And thanks for accepting my friend request on Facebook. When I have read Girl at Sea and Suite Scarlett, perhaps I will tell you exactly why I loved each and every one of your books (because while I love them all equally, except for the ones I haven't read yet but only because I can't love them yet, I love them all in very different ways.) Yippee :D

4:03 AM  
Blogger Kyli said...

Aw, and I was looking forward to reading more about your Pox. :)

What about that little guy on the UK caution signs - did he get into anymore misadventures during your absence?

Also, I would love a copy of Suite Scarlett!

Thanks for making me laugh. Reading your blog makes my day.


4:04 AM  
Blogger Rebecca said...

"I think that it was bacause most movies about the south feature people speaking southern hick, which is not how I speak at all."

Yes, thank you. I'm from Texas. I do not drawl. I don't really know what my accent counts as. I haven't had much opportunity to speak to people with a variety of accents, but I say "I'm," not "Ah'm," and I don't talk slowly. I was never really aware of the southern stereotype until relatively recently. I guess my world is kinda small. But I rarely ever hear anyone with that stereotypical southern accent unless I'm passing through Nowhereville, Texas. Where I'm from, it's WAY more common to hear people with hispanic accents (which are quite beautiful, btw).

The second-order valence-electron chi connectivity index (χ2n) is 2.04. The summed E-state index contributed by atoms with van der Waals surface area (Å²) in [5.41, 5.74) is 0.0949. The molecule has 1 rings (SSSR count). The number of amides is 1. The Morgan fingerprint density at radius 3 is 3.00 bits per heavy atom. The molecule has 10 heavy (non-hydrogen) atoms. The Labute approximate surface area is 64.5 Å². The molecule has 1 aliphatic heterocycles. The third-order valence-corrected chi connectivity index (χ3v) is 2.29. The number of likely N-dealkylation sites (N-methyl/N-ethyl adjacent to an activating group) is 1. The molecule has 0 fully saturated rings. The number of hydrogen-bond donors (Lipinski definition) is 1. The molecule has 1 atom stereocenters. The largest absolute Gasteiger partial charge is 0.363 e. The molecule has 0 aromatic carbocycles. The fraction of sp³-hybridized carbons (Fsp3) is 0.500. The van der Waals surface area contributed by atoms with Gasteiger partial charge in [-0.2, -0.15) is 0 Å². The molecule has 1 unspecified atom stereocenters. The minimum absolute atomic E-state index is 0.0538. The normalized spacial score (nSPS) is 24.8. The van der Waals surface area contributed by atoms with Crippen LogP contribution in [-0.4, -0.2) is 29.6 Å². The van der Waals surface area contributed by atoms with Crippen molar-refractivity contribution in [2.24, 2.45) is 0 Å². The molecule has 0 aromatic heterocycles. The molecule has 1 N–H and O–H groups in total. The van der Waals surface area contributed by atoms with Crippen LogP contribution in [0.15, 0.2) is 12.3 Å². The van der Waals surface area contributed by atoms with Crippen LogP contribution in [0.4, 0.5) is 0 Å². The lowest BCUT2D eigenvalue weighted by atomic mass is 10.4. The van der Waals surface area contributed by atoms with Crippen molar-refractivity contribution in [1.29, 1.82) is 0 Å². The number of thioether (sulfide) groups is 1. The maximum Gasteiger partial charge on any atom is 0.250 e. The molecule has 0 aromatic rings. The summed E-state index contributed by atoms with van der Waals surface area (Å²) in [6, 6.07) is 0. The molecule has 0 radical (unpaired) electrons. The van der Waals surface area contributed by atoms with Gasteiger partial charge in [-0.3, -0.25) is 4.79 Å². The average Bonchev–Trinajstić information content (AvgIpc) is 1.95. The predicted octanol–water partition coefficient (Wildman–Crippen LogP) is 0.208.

4:09 AM  
Blogger Little Willow said...

These videos are as glorious as math (Libba Bray + Maureen Johnson = hilarious) or perhaps a multi-layered cake (though don't overdo the frosting, ladies).

5:13 AM  
Anonymous Miranda K said...

wow! it sounds like porridge-stealing is a big thing in uk/britian/england!! here is my question:

porridge, as far as i know, is some weird british hot breakfast cereal. Oatmeal is a hot breakfast cereal that I eat because i grew up in Ohio, and most people in the south prefer grits. What is the difference between porridge, oatmeal, and grits?

i'd love a book!

5:15 AM  
Blogger Beth said...

Maureen, I am a Martin. I'd like to know what Scarlett has to say about me if she's answering about all Martins...